Sadr’s disbanding of the Mahdi Army was a strategic move, using the credibility it won in its battles with the occupation forces to transform itself from a street militia into a political party and movement with a small, professional armed wing. It is a similar evolution to the ones carried out by Hezbollah, the IRA, and other groups in the past.

    Sadr won a credible victory in the eyes of the Iraqis because his forces did not surrender to the US – in spite of the fact that, because it was a street militia facing off with a professional army – the battles were one-sided. The Mahdi Army’s militiamen got themselves massacred – but the US could not get them to surrender.

    It was only when Ayatollah Sistani ordered them to lay down their arms that they finally withdrew and stood down – and went back to their homes, instead of occupation prison. AK-47s are easily replaced. Much more important was the credibility and loyalty Sadr won.

    And the impact of bombing upon civilian targets is not always the same. In Lebanon, al-Nusra’s suicide bombings have done nothing to weaken the resolve of Hezbollah – but they have played a major part in increasing the division between Hezbollah and its rival factions in Lebanon. Israel’s bombings in 2006, on the other hand, managed to unite the rest of Lebanon behind Hezbollah.

    The psychology and culture of the people being bombed of terrorized really has much to do with the outcome. Spain, for instance, pulled out of Iraq after one major domestic terrorist attack.

    The Kurds, however, are made of sturdier stuff. One suicide bombing, particularly a low-casualty one like this, will not shake their resolve.

  3. Bianca says:

    It is obvious, isn’t it. So far, the results are as follows. ISIS attacks Iraq and Iraqi Kurds. US demands that Iraq change government as a condition to help them. Now, that help is not forthcoming, as the weapons will “not be safe in Iraqi hands”. Of course, as nobody will bother to protect Baghdad from ISIS. Then, Kurds are expected to beg for help — and sure enough, armies of “advisors” flood Iraqi Kurdistan. Syrian Kurds are an obstacle to being able to go after Damascus, so they will be butchered — while allies bomb endless deserts and ancient rocks. In the meantime, Israel levels Gaza, for who knows how many times in a row — not a peep from the erstwhile Islamists of ISIS. Naturally, they know where the money, arms, food, telecom and hundreds of shiny white Toyotas come from — Israel’s allies in the Middle East.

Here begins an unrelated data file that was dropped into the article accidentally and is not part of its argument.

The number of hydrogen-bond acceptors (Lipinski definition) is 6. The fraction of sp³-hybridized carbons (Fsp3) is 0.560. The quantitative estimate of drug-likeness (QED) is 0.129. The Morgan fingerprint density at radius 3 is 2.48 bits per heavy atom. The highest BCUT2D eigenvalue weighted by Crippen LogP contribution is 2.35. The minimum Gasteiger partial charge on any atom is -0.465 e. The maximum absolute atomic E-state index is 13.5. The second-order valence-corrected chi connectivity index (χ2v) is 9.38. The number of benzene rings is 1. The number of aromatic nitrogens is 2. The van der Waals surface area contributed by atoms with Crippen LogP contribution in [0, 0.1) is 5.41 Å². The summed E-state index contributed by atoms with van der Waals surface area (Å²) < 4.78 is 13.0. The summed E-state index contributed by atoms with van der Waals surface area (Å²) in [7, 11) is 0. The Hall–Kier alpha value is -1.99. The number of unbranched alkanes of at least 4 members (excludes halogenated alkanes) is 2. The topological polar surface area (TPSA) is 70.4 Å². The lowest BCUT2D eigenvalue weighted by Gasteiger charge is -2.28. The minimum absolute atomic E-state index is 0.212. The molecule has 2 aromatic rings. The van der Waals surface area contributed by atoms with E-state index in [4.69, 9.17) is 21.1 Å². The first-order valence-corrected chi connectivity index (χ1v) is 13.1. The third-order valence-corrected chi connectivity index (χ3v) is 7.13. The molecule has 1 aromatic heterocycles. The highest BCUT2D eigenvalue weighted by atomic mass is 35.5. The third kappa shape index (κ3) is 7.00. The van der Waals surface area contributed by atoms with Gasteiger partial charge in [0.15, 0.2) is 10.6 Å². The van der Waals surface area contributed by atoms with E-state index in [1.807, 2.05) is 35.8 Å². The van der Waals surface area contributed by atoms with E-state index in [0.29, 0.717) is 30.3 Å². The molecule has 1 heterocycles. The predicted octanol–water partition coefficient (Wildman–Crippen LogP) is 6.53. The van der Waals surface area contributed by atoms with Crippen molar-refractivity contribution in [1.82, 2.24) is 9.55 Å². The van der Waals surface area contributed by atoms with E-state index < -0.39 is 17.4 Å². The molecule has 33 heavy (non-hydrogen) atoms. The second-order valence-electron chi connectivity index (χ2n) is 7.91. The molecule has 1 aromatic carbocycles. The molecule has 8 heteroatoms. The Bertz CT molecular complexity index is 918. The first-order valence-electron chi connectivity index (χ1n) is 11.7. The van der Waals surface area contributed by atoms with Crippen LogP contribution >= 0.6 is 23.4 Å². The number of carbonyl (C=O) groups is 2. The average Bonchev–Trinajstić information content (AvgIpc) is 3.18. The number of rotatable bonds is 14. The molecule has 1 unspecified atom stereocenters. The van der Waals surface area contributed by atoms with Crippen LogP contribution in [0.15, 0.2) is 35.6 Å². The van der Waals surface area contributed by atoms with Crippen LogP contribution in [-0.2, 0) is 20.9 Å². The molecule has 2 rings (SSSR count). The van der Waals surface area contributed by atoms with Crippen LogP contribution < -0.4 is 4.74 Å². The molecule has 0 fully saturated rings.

Dust is clearing, though. Turkey signed a deal with Baghdad on military cooperation. There may be some deal with Kurds coming up — and thus, now it is time to show Kurds that unless they pay “protection” money, they will not be safe. The more this lasts, the more it feels like ISIS is nothing more then a mercenary army with an ideological cloak to attract desperate and foolish. Let us see if they will go bad as Al-Qaeda did, and start threatening Saudi Arabia. It will be interesting to see how long can they stay on task. Once splits occur, it will be different. ISIS arms are the product of two years of arming and training “Syrian” rebels — not some loot they acquired in Iraq.